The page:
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MirandaNet Fellowship Casestudy

Membership List | Publications | Research | Specialist Area List | Braided Learning Ejournal

Collaboration and co-construction through on-line socialization

Maulfry Worthington

Year of posting: 2004


In the past online learning has often resulted in a re-creation of teachers’ normal, pedagogical practices (Cooney & Stephenson, 2001; Alexander & Boud; 2001). My interest in e-learning arose through personal experiences in providing ‘traditional’ (face-to-face) CPD for teachers over a number of years when I questioned the extent to which my provision had any lasting or deep impact on teachers’ thinking and practice. E-learning offered a new means of supporting teachers in CPD.

This study was conducted within a collaborative e-learning project. There is seldom agreement in what is meant by the word ‘collaboration’ (Dillenbourg, 1999) though in respect of this study not only were there collaborative discussions, some teachers joined the project with a colleague, allowing involvement of pairs to be evaluated. Additionally two of us collaborated as joint project leaders sharing the management of this project and co-facilitating discussions, although each of us focused on different aspects for research: this aspect of collaboration is not explored within the context of this study.

Totten et al and Gokhal argue that shared learning helps learners to be responsible for their own learning: through doing so they become critical thinkers, analysing, synthesising and evaluating concepts (Totten, Sills, Digby & Russ, 1991; Gokhale 1995).

The context for discussion focused on an innovative and extensive, evidence-based research study we had conducted, into children’s mathematical graphics (3 – 8 years) (Worthington & Carruthers, 2003). The online forum allowed teachers to develop their understanding about this aspect of children’s development and pedagogy whilst simultaneously developing their own practice. This would allow e-learning to be embedded, an aspect emphasised in the government’s e-learning consultation document (DfES, 2003a).

Teachers elected to participate in this online community of practice, an additional and significant factor which may also have contributed to its success (unexplored in the context of this study). Many teachers explained their interest in the content of the online discussions as a specific reason for choosing to participate. It is also important to note that teachers recruited for this project were committed, enthusiastic and generally highly motivated: most also teach in Early Excellence Centres.

The literature critique explores aspects of dialogue, context and technologies through a focus on the work of Bakhtin; Mercer; Kress and Nardi and Day. These are significant themes and provide a context for the forum explored within this study. The findings indicate that the dialogical context can be enriched with the use of e-graphics when they are contributed by the participants in the forum and are sourced from the children in participants’ own classrooms.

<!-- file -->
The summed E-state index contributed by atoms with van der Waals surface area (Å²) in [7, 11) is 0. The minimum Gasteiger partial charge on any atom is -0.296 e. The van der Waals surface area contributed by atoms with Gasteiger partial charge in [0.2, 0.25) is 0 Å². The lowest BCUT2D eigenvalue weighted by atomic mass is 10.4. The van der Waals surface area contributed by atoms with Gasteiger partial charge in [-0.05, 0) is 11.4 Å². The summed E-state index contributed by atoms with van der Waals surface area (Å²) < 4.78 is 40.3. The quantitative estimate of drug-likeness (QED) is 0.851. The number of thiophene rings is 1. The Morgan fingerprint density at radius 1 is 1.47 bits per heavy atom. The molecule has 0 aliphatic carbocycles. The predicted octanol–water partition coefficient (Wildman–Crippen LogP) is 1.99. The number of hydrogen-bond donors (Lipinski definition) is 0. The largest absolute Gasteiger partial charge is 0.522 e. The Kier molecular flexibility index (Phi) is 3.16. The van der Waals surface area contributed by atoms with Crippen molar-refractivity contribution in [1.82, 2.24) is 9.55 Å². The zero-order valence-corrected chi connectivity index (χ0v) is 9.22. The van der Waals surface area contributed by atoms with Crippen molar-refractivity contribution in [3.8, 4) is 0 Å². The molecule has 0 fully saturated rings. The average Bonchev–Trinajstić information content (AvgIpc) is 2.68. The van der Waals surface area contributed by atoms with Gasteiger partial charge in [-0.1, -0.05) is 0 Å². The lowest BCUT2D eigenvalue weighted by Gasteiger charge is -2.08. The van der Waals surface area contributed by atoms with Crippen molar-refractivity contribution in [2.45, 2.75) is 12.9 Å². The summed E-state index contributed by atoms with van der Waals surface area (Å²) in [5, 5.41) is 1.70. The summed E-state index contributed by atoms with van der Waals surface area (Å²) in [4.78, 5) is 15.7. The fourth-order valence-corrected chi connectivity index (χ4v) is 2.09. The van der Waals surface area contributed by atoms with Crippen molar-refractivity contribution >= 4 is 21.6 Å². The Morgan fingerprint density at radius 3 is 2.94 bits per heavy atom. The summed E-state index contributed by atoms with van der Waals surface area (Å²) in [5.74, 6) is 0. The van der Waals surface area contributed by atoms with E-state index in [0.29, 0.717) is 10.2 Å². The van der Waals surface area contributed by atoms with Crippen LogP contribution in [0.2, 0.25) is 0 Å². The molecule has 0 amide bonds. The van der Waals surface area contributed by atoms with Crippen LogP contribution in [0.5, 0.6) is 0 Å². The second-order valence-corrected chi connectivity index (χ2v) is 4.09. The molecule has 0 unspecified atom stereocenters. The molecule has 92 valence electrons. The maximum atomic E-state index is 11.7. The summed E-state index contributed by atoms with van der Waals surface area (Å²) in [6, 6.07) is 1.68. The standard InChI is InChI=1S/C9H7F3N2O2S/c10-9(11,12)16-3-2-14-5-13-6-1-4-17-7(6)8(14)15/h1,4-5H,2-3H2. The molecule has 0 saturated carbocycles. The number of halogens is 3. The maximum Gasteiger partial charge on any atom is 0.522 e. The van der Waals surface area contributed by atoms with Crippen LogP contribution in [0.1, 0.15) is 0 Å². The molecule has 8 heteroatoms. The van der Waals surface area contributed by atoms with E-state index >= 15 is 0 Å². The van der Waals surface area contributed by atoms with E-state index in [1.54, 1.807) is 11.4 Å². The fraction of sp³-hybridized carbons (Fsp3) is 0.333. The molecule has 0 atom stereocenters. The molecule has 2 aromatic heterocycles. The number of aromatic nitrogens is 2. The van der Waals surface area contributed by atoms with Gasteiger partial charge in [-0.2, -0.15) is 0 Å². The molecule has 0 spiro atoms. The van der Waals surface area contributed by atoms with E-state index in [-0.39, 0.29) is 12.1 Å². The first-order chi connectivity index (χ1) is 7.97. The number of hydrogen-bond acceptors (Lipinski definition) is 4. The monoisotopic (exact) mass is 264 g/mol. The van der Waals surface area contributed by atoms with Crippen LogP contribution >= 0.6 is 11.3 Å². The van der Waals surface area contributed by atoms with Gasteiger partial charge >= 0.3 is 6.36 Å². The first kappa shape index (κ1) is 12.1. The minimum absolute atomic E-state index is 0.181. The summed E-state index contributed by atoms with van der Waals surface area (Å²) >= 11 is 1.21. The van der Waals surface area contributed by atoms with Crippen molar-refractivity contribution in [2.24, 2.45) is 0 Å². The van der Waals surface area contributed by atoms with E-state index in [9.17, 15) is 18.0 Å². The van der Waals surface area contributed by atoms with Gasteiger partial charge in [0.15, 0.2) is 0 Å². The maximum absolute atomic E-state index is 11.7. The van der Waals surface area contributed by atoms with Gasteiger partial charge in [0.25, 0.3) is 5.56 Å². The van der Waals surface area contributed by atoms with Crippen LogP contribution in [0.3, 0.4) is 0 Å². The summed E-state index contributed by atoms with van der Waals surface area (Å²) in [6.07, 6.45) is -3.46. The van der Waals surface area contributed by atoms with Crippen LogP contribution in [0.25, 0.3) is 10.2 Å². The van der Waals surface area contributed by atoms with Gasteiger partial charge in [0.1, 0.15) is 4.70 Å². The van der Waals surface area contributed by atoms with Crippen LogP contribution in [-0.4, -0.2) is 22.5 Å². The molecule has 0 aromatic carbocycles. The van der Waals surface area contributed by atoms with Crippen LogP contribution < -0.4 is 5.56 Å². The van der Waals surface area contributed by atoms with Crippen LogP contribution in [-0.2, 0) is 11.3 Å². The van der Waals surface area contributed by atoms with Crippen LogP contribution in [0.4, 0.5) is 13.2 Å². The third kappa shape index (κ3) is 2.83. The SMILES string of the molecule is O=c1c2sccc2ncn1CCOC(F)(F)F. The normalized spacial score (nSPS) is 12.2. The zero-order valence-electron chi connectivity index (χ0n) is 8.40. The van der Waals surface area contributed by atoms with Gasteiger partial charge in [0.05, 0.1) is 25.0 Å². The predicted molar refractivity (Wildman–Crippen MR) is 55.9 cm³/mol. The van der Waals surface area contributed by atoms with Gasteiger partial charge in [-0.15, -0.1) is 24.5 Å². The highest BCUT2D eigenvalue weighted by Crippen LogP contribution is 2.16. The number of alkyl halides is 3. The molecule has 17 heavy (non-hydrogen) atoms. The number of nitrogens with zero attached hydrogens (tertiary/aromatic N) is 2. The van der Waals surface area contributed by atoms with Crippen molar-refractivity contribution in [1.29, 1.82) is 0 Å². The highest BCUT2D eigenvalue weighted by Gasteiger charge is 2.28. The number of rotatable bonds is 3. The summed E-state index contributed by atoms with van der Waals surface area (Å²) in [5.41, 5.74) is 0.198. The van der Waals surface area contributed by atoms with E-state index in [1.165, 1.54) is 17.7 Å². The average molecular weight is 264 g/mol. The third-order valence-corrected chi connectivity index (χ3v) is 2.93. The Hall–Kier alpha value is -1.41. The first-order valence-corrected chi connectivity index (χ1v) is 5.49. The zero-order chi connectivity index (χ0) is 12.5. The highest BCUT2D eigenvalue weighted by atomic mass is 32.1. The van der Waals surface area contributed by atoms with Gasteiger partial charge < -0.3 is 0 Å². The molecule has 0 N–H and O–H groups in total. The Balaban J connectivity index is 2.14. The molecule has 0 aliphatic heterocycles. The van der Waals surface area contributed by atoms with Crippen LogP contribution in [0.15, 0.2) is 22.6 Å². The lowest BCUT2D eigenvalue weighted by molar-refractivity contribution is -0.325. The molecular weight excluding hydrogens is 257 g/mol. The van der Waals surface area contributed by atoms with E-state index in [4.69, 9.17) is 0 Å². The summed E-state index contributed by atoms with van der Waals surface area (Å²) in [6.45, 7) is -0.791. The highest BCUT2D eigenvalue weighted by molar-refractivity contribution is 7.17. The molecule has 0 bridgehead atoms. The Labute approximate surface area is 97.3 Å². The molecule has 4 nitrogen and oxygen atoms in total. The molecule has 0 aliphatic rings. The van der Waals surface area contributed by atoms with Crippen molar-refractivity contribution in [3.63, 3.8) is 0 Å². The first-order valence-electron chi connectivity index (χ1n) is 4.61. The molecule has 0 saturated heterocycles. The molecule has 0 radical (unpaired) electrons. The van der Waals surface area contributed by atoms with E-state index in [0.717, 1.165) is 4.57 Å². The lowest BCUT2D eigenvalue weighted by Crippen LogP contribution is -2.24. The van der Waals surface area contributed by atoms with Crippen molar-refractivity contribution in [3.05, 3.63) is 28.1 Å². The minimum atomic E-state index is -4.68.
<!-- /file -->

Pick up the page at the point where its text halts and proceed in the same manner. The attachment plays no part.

This study therefore may be said to be a search for what Habermas defines as an ‘ideal speech situation’ in which dialogue is unfettered and free of distortion (Habermas, 1984). The extent to which an ‘ideal speech situation’ has been achieved points to an ‘information ecology’ (Nardi & Day, 1999) supporting positive outcomes for teachers’ professional development. Analysis of the dialogue through ‘cohesive ties’ techniques (Stokoe, 1996), highlights rich language use and collaborative meaning-making. Analysis of transcripts of telephone interviews emphasises the extent of teachers’ meta-cognitive concerns and is a significant indicator of deepening levels of learning through this means of CPD. Woven through the study, questions concerning teachers’ views about joining the project in pairs (with a colleague) led to a number positive outcomes. There are also indicators of impact on teachers’ own practice during the short duration of the project (summer term 2003) which extended to some other colleagues: these findings suggest significant benefits for teachers who are involved in CPD through e-learning. As a consequence of their involvement, the Early Years teachers in this project also reported increased confidence and enthusiasm about their own use of ICT.


E-graphics; collaboration; involvement; pairs; dialogue; context; language; meaning; impact


RESEARCH QUESTION: does working with a colleague online (from the same setting) support both individual’s learning?

Aims and objectives

  • To explore ways in which context and language supports learners in constructing understanding
  • To assess impact of involvement in collaborative discussion, on classroom practice
  • To evaluate the extent to which e-learning provides an effective means of professional development

Introduction: the efacilitation context

For the purposes of this study I have the term ‘collaboration’ to refer to:

  1. teachers learning through shared discussion within the on-line community of practice
  2. Teachers collaborating in pairs.

I aim to treat the collaboration of pairs as a distinct issue although clearly there is some overlapping when the two aspects coincide.

The full report is given in the attached file which you can download by following the link.

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